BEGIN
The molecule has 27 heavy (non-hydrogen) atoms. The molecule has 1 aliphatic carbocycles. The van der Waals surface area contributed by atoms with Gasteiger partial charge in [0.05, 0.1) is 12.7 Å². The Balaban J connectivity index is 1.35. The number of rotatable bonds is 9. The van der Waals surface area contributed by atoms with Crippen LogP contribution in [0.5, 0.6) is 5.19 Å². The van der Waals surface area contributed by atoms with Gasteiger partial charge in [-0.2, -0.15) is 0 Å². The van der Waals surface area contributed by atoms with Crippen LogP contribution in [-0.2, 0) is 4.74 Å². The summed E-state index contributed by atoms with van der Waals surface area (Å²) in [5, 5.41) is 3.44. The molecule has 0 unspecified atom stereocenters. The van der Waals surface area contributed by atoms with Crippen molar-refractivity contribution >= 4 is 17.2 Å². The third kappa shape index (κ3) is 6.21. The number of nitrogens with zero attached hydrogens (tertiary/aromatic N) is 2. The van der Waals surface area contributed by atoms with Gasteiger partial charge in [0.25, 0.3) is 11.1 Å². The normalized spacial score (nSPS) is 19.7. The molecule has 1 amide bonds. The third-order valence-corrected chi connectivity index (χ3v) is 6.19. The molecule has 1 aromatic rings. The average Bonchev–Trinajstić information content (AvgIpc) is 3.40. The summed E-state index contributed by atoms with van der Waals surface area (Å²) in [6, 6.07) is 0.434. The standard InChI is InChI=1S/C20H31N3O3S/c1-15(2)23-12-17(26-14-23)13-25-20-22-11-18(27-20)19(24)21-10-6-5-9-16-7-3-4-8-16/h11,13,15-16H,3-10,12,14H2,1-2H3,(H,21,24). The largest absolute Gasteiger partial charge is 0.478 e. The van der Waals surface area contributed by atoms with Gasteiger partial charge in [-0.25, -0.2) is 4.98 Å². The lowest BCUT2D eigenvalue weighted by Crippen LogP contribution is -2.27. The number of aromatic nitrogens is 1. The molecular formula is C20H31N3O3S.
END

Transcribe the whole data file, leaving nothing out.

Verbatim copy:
The molecule has 27 heavy (non-hydrogen) atoms. The molecule has 1 aliphatic carbocycles. The van der Waals surface area contributed by atoms with Gasteiger partial charge in [0.05, 0.1) is 12.7 Å². The Balaban J connectivity index is 1.35. The number of rotatable bonds is 9. The van der Waals surface area contributed by atoms with Crippen LogP contribution in [0.5, 0.6) is 5.19 Å². The van der Waals surface area contributed by atoms with Gasteiger partial charge in [-0.2, -0.15) is 0 Å². The van der Waals surface area contributed by atoms with Crippen LogP contribution in [-0.2, 0) is 4.74 Å². The summed E-state index contributed by atoms with van der Waals surface area (Å²) in [5, 5.41) is 3.44. The molecule has 0 unspecified atom stereocenters. The van der Waals surface area contributed by atoms with Crippen molar-refractivity contribution >= 4 is 17.2 Å². The third kappa shape index (κ3) is 6.21. The number of nitrogens with zero attached hydrogens (tertiary/aromatic N) is 2. The van der Waals surface area contributed by atoms with Gasteiger partial charge in [0.25, 0.3) is 11.1 Å². The normalized spacial score (nSPS) is 19.7. The molecule has 1 amide bonds. The third-order valence-corrected chi connectivity index (χ3v) is 6.19. The molecule has 1 aromatic rings. The average Bonchev–Trinajstić information content (AvgIpc) is 3.40. The summed E-state index contributed by atoms with van der Waals surface area (Å²) in [6, 6.07) is 0.434. The standard InChI is InChI=1S/C20H31N3O3S/c1-15(2)23-12-17(26-14-23)13-25-20-22-11-18(27-20)19(24)21-10-6-5-9-16-7-3-4-8-16/h11,13,15-16H,3-10,12,14H2,1-2H3,(H,21,24). The largest absolute Gasteiger partial charge is 0.478 e. The van der Waals surface area contributed by atoms with Gasteiger partial charge in [-0.25, -0.2) is 4.98 Å². The lowest BCUT2D eigenvalue weighted by Crippen LogP contribution is -2.27. The number of aromatic nitrogens is 1. The molecular formula is C20H31N3O3S.